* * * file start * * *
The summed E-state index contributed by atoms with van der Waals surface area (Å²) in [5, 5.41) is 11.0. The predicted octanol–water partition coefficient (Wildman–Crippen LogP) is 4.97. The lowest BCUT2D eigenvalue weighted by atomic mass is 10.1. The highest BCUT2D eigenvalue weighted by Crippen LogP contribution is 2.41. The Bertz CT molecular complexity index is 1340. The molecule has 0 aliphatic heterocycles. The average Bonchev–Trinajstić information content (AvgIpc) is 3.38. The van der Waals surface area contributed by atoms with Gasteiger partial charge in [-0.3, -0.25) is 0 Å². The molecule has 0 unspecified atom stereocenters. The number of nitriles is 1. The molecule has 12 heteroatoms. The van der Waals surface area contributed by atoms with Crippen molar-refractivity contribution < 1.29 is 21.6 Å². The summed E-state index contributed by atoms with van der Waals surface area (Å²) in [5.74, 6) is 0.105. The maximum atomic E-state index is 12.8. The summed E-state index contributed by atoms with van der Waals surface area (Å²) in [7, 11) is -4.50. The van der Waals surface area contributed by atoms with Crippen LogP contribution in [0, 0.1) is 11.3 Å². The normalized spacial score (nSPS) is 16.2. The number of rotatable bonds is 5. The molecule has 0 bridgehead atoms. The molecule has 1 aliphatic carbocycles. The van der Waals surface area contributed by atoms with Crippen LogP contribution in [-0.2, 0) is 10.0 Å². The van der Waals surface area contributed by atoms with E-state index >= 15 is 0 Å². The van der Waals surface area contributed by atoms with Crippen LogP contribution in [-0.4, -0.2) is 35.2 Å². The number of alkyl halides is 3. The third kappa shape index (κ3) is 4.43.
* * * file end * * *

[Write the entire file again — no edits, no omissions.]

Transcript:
The summed E-state index contributed by atoms with van der Waals surface area (Å²) in [5, 5.41) is 11.0. The predicted octanol–water partition coefficient (Wildman–Crippen LogP) is 4.97. The lowest BCUT2D eigenvalue weighted by atomic mass is 10.1. The highest BCUT2D eigenvalue weighted by Crippen LogP contribution is 2.41. The Bertz CT molecular complexity index is 1340. The molecule has 0 aliphatic heterocycles. The average Bonchev–Trinajstić information content (AvgIpc) is 3.38. The van der Waals surface area contributed by atoms with Gasteiger partial charge in [-0.3, -0.25) is 0 Å². The molecule has 0 unspecified atom stereocenters. The number of nitriles is 1. The molecule has 12 heteroatoms. The van der Waals surface area contributed by atoms with Crippen molar-refractivity contribution < 1.29 is 21.6 Å². The summed E-state index contributed by atoms with van der Waals surface area (Å²) in [5.74, 6) is 0.105. The maximum atomic E-state index is 12.8. The summed E-state index contributed by atoms with van der Waals surface area (Å²) in [7, 11) is -4.50. The van der Waals surface area contributed by atoms with Crippen LogP contribution in [0, 0.1) is 11.3 Å². The normalized spacial score (nSPS) is 16.2. The number of rotatable bonds is 5. The molecule has 0 bridgehead atoms. The molecule has 1 aliphatic carbocycles. The van der Waals surface area contributed by atoms with Crippen LogP contribution in [-0.2, 0) is 10.0 Å². The van der Waals surface area contributed by atoms with E-state index >= 15 is 0 Å². The van der Waals surface area contributed by atoms with Crippen LogP contribution in [-0.4, -0.2) is 35.2 Å². The number of alkyl halides is 3. The third kappa shape index (κ3) is 4.43.